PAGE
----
Tuesday, August 23, 2011

Up on the roof in LIC

Clouds galore

"LIC Rooftop 2011"
Oil on canvas
9 x 12 inches

Every so often I head up to the roof of the studio to check out the change in the landscape in Long Island City. When I first arrived in 1980 I had a clear view to the East River and the skyscrapers of Manhattan. With all the development in the intervening years, I now see only glimpses of that view, in between the condos and rentals that now dot the waterside. If you look closely a bit of the U.N. building is visible. Work is being done on the facade now and it's interesting to watch the progress. I loved the sky the day I took this photo and hurried up to the roof with my camera. This painting is the result.

The streets radiating away from the river still retain many of the small scale homes and commercial and manufacturing buildings the neighborhood is known for. Every so often though, in the middle of a block, a new 3 or 4 story building has sprung up. The architect Frank Lloyd Wright believed a building should fit seamlessly in with the environment surrounding it. With the exception of the Guggenheim Museum, I think he followed that credo with magnificent results. Can't say that is what is happening in Long Island City these days though.

Monday, August 8, 2011

Union Square in cooler climes

Snowy thoughts on a summer's day

"Union Square Snow"
Oil on linen
14 x 11 inches

It is a hot, sultry and steamy summer's day in the baked apple so I thought I'd share this "cool" painting with you. It is a new one, recently off the easel. I was looking north from 14th Street. The iconic towers of the Met Life building and Empire State building can be seen in the distance, along with the charming 17th Street Barnes & Noble building. The dark tower on 23rd Street is new construction that has run into some trouble and is sitting vacant, its future uncertain in these uncertain times.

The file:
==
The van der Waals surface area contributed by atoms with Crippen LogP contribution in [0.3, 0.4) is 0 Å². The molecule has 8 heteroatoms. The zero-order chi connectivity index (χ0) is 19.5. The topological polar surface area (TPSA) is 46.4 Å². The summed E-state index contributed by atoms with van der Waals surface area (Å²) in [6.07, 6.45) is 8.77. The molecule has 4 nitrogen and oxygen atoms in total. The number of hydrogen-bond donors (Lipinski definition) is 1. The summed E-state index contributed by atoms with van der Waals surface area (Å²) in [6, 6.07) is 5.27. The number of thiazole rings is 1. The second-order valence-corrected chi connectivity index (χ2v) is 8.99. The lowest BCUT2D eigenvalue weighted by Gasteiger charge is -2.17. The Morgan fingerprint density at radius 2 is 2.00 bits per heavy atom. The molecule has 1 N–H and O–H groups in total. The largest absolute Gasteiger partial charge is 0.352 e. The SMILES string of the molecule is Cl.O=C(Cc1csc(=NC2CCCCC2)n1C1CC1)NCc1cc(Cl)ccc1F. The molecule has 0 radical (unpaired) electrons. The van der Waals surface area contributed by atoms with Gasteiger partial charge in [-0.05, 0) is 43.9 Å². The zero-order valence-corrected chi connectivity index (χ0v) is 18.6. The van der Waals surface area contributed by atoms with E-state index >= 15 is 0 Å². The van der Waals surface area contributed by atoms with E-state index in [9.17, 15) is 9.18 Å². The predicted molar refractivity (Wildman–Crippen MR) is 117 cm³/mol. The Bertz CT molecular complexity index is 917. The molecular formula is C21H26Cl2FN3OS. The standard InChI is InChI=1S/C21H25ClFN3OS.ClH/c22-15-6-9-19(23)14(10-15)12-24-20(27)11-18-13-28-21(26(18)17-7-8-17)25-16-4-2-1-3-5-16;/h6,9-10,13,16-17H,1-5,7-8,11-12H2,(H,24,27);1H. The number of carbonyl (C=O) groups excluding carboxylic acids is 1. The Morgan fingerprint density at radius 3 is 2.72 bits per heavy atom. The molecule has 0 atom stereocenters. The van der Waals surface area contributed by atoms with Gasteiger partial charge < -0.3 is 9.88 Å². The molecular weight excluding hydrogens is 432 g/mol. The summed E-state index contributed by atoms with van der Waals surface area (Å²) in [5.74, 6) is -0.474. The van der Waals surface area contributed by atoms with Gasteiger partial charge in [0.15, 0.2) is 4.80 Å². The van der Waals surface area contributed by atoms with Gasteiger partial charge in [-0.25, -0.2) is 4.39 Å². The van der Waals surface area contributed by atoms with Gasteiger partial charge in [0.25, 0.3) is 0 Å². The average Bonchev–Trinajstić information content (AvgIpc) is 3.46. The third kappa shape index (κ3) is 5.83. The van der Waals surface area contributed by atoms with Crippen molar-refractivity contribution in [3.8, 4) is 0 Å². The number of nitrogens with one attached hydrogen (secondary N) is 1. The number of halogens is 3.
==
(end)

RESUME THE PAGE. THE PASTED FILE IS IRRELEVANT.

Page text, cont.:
In the foreground is Union Square Park, decked out in inches of snowfall. Lot's of folks out enjoying the winter wonderland. I have to admit, I'd much prefer being bundled up and traipsing through a snowy park today instead of swealtering in the summer's heat and humidity. But, winter will come soon enough and then I know I'll be wishing for warmer days.

Stay cool, wherever you are.

Monday, August 1, 2011

The art of the self-portrait

Oil on canvas
6x6 inches

I've been working on small-scaled paintings this summer that are very detailed. Having finished one recently, I couldn't just jump into the next one so I took a break and headed over to one of New York's greatest treasures, the Metropolitan Museum of Art.

Spending an afternoon strolling through the galleries, I revisited some of my favorite paintings. One artist's work I wanted to see more than anything was Rembrandt's self-portraits. I don't know what it is, but his work takes my breath away. There is such soul in his work, aside from his mastery of paint, brush and light. When I got back to the studio the next day, I set up a small panel and mirror on my easel and once again attempted a self-portrait.

I have used myself as a subject, as many artists have, with varying degrees of success. This painting was the result and I think I did manage to capture a likeness. I admire those who paint portraits and although I attempt them every now and again, I am by no means a portrait painter. After finishing this piece I thought it would be interesting to pull out some older self-portraits, just to see how they have changed over the years.

Oil on canvas

I think this is my favorite of the self-portraits I've done. Being fascinated with reflections I captured my reflection in a window display on Madison Avenue. I like the abstraction, yet this is me, artist with camera.

Oil on canvas

Traveling back to the 1980's, this self-portrait is done in the style of my Art Student League days. I studied with several instructors over the years, and David Leffel's class was the last one I attended. He was a student of Frank Mason, and the approach was classical, the light hitting the side of the face. Now you can see why I admire Rembrandt? He WAS the master of chiaroscuro painting, that capturing of light and dark and creating the feel of three dimensions with paint.

Oil on canvas
Early 1970's

This last painting was done in the early 1970's while in college. An early attempt at self-portrait. I've come a long way since then. I know I have digressed from this blog's main subject, so now back to painting portraits of New York!